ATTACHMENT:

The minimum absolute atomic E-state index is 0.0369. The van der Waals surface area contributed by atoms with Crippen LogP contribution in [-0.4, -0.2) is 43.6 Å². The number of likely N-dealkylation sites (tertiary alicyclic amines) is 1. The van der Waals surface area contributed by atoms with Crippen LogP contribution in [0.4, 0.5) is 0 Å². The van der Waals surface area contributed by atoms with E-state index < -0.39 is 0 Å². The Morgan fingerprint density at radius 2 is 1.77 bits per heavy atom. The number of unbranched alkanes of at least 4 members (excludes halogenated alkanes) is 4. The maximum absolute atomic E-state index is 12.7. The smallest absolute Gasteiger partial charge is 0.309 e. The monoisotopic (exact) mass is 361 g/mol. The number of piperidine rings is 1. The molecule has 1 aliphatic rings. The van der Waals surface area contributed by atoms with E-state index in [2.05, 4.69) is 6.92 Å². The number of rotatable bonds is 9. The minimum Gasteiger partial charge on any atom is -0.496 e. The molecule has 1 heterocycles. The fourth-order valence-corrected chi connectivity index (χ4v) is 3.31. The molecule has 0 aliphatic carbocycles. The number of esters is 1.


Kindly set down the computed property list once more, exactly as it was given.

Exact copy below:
The minimum absolute atomic E-state index is 0.0369. The van der Waals surface area contributed by atoms with Crippen LogP contribution in [-0.4, -0.2) is 43.6 Å². The number of likely N-dealkylation sites (tertiary alicyclic amines) is 1. The van der Waals surface area contributed by atoms with Crippen LogP contribution in [0.4, 0.5) is 0 Å². The van der Waals surface area contributed by atoms with E-state index < -0.39 is 0 Å². The Morgan fingerprint density at radius 2 is 1.77 bits per heavy atom. The number of unbranched alkanes of at least 4 members (excludes halogenated alkanes) is 4. The maximum absolute atomic E-state index is 12.7. The smallest absolute Gasteiger partial charge is 0.309 e. The monoisotopic (exact) mass is 361 g/mol. The number of piperidine rings is 1. The molecule has 1 aliphatic rings. The van der Waals surface area contributed by atoms with E-state index in [2.05, 4.69) is 6.92 Å². The number of rotatable bonds is 9. The minimum Gasteiger partial charge on any atom is -0.496 e. The molecule has 1 heterocycles. The fourth-order valence-corrected chi connectivity index (χ4v) is 3.31. The molecule has 0 aliphatic carbocycles. The number of esters is 1.